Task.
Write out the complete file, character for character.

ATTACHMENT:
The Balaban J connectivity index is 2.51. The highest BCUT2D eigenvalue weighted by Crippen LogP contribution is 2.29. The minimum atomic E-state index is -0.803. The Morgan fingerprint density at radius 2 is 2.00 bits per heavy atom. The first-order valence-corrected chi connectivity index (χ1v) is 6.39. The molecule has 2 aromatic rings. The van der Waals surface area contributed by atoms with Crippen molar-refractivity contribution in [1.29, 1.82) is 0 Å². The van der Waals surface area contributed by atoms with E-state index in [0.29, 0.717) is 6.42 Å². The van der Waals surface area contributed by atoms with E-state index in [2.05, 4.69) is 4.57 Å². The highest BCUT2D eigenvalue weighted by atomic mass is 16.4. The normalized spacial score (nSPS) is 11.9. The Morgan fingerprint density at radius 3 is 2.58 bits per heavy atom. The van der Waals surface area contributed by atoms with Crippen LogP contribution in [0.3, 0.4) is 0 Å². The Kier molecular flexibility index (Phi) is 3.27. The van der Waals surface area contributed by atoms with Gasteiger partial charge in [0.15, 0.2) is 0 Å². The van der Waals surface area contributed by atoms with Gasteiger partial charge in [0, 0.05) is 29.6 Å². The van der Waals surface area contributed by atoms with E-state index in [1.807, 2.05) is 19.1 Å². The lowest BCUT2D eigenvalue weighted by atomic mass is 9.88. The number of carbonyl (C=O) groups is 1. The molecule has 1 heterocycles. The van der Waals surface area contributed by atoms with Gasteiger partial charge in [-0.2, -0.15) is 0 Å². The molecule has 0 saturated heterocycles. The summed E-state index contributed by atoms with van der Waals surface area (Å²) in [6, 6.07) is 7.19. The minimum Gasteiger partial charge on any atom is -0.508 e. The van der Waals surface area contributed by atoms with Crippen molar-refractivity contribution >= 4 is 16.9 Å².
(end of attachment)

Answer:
The Balaban J connectivity index is 2.51. The highest BCUT2D eigenvalue weighted by Crippen LogP contribution is 2.29. The minimum atomic E-state index is -0.803. The Morgan fingerprint density at radius 2 is 2.00 bits per heavy atom. The first-order valence-corrected chi connectivity index (χ1v) is 6.39. The molecule has 2 aromatic rings. The van der Waals surface area contributed by atoms with Crippen molar-refractivity contribution in [1.29, 1.82) is 0 Å². The van der Waals surface area contributed by atoms with E-state index in [0.29, 0.717) is 6.42 Å². The van der Waals surface area contributed by atoms with E-state index in [2.05, 4.69) is 4.57 Å². The highest BCUT2D eigenvalue weighted by atomic mass is 16.4. The normalized spacial score (nSPS) is 11.9. The Morgan fingerprint density at radius 3 is 2.58 bits per heavy atom. The van der Waals surface area contributed by atoms with Crippen LogP contribution in [0.3, 0.4) is 0 Å². The Kier molecular flexibility index (Phi) is 3.27. The van der Waals surface area contributed by atoms with Gasteiger partial charge in [0.15, 0.2) is 0 Å². The van der Waals surface area contributed by atoms with Gasteiger partial charge in [0, 0.05) is 29.6 Å². The van der Waals surface area contributed by atoms with E-state index in [1.807, 2.05) is 19.1 Å². The lowest BCUT2D eigenvalue weighted by atomic mass is 9.88. The number of carbonyl (C=O) groups is 1. The molecule has 1 heterocycles. The van der Waals surface area contributed by atoms with Gasteiger partial charge in [-0.2, -0.15) is 0 Å². The molecule has 0 saturated heterocycles. The summed E-state index contributed by atoms with van der Waals surface area (Å²) in [6, 6.07) is 7.19. The minimum Gasteiger partial charge on any atom is -0.508 e. The van der Waals surface area contributed by atoms with Crippen molar-refractivity contribution >= 4 is 16.9 Å².